The small and medium sized enterprises are often suppliers to the large industries, both domestic and foreign. They usually develop foreign markets as a result of their domestic customers. SMEs operate generally in a low capital margin and cannot easily adapt to new manufacturing technology or design requirements due to a lack of risk capital. In the past few years the major industries have downloaded design and manufacturing improvement investments on their suppliers and, particularly, the requirements for full computer aided design and manufacturing to transfer such information directly through computers. In many cases SMEs simply cannot make the required investment and drop out of the circuit , thus diminishing their business base and particularly weakening their international competitiveness. In some cases major industries help their suppliers with investment and computer systems. In general, SMEs need external financial support and expertise to survive in the emerging global markets. Specialized support from agencies like TPC will be a continuing need separate from the support required by the knowledge-based sector and other large industries. This is important for high skill professional employment as SMEs are one of the fastest growing employers but not always sustainable.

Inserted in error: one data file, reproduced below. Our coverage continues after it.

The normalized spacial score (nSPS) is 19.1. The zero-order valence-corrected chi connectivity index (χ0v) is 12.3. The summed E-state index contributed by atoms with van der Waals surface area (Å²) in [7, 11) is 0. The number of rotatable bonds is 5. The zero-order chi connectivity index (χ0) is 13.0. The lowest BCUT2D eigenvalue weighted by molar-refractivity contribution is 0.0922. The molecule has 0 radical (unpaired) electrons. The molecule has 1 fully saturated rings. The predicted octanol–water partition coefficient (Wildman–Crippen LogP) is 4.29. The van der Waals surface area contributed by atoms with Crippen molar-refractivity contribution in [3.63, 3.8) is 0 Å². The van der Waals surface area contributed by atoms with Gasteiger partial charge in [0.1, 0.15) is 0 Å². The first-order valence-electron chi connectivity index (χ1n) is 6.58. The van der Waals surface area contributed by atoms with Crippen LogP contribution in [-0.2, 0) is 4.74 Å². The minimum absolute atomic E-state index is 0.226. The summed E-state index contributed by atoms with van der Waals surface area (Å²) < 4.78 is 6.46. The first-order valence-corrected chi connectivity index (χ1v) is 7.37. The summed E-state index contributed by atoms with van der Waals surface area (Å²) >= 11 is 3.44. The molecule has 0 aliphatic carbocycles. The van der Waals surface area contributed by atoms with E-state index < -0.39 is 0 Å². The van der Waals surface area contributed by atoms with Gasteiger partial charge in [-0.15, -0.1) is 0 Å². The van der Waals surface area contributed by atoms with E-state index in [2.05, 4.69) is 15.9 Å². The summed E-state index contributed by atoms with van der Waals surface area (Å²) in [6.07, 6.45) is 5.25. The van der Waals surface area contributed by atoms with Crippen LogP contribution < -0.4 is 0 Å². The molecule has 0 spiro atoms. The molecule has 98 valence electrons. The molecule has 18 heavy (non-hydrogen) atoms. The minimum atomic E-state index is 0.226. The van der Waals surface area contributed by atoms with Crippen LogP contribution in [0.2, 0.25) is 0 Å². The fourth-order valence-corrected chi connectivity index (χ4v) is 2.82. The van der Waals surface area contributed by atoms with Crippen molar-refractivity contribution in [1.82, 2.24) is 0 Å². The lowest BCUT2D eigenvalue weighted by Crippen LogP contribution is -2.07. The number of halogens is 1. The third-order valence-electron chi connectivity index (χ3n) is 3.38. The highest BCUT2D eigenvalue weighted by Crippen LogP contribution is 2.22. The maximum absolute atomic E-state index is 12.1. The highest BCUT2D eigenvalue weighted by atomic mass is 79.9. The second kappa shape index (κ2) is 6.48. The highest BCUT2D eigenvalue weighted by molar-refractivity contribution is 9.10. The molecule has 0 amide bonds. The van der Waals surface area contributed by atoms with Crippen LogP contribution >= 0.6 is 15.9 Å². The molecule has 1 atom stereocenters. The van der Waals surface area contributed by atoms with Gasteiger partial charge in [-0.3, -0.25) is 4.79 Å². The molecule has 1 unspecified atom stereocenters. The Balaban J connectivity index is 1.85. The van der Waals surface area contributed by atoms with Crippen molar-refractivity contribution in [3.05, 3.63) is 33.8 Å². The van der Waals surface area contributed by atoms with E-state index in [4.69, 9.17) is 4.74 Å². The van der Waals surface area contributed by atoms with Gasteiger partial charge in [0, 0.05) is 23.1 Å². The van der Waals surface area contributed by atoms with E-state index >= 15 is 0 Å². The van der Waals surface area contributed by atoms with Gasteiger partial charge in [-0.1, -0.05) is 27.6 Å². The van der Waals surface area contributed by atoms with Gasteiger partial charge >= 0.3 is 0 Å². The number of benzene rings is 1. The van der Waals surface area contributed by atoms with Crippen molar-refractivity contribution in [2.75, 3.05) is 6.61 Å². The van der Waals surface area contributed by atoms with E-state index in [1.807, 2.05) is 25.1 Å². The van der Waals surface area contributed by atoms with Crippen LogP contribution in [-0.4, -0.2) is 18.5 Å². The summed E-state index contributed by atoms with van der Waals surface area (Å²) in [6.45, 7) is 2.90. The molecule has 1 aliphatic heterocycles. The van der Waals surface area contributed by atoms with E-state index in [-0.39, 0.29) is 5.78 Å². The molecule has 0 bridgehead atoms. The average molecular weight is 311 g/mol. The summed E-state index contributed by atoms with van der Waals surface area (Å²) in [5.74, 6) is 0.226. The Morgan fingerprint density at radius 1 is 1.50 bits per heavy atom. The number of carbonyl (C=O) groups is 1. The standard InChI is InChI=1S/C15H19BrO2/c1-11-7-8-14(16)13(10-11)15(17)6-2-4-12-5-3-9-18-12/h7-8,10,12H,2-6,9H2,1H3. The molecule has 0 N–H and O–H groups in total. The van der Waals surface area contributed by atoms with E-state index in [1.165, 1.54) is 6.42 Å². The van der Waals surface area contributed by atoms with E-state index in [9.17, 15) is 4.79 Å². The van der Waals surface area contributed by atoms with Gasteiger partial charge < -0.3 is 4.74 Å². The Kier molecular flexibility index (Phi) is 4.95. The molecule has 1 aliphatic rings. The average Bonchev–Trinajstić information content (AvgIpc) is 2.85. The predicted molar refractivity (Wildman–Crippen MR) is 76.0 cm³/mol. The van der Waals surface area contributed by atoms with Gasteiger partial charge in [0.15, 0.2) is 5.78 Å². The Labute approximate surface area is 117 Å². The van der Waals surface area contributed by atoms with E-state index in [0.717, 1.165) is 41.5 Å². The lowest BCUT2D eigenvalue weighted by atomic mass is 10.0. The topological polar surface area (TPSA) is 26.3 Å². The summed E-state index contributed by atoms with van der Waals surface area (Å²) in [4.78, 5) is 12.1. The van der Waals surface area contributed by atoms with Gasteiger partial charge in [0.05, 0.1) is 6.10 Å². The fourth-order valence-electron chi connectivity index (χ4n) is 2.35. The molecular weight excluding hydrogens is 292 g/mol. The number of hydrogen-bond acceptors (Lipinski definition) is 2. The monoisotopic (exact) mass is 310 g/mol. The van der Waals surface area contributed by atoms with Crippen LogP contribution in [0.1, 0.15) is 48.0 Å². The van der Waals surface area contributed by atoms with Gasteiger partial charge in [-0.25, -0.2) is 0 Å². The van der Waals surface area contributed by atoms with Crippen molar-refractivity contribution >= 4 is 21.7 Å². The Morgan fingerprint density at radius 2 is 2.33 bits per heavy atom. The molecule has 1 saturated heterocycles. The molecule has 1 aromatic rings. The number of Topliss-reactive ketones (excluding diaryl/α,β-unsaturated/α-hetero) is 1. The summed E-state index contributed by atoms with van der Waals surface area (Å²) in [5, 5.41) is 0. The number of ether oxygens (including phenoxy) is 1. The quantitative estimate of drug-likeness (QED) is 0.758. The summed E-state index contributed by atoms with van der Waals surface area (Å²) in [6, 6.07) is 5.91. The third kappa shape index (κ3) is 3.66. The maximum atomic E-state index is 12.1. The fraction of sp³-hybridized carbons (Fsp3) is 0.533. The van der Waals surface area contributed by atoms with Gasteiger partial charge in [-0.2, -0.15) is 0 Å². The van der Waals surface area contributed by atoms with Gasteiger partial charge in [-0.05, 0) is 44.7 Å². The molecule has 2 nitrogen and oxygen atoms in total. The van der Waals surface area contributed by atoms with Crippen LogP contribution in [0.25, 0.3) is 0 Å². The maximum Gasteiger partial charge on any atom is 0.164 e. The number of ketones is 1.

In summary, there are three important issues regarding funding support of Canadian industry:

  • Insuring the high-tech advantage of Canada's resource industries to offset the low labor cost emerging countries.
  • Raising R&D support levels for the knowledge-based industries to globally competitive levels of 50 to 60 % through such agencies as TPC.
  • Providing funding and expertise to SMEs to allow them to make capital improvements to compete globally and supply major industries in Canada.

3. INDIRECT COSTS OF RESEARCH FOR UNIVERSITIES